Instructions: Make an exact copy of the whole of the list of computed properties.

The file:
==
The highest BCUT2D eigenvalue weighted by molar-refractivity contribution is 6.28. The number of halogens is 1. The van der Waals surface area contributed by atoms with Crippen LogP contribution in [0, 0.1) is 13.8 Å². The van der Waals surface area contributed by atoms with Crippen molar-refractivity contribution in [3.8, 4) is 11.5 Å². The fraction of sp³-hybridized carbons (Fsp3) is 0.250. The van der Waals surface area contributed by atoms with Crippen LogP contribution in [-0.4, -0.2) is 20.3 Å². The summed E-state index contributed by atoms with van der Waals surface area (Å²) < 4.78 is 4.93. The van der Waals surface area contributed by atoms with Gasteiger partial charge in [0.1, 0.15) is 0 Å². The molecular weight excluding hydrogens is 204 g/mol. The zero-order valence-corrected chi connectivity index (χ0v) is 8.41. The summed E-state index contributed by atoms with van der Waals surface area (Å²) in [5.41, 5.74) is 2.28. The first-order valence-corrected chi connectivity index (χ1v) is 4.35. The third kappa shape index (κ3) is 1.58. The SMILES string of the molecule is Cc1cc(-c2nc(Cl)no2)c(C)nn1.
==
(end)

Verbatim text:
The highest BCUT2D eigenvalue weighted by molar-refractivity contribution is 6.28. The number of halogens is 1. The van der Waals surface area contributed by atoms with Crippen LogP contribution in [0, 0.1) is 13.8 Å². The van der Waals surface area contributed by atoms with Crippen molar-refractivity contribution in [3.8, 4) is 11.5 Å². The fraction of sp³-hybridized carbons (Fsp3) is 0.250. The van der Waals surface area contributed by atoms with Crippen LogP contribution in [-0.4, -0.2) is 20.3 Å². The summed E-state index contributed by atoms with van der Waals surface area (Å²) < 4.78 is 4.93. The van der Waals surface area contributed by atoms with Gasteiger partial charge in [0.1, 0.15) is 0 Å². The molecular weight excluding hydrogens is 204 g/mol. The zero-order valence-corrected chi connectivity index (χ0v) is 8.41. The summed E-state index contributed by atoms with van der Waals surface area (Å²) in [5.41, 5.74) is 2.28. The first-order valence-corrected chi connectivity index (χ1v) is 4.35. The third kappa shape index (κ3) is 1.58. The SMILES string of the molecule is Cc1cc(-c2nc(Cl)no2)c(C)nn1.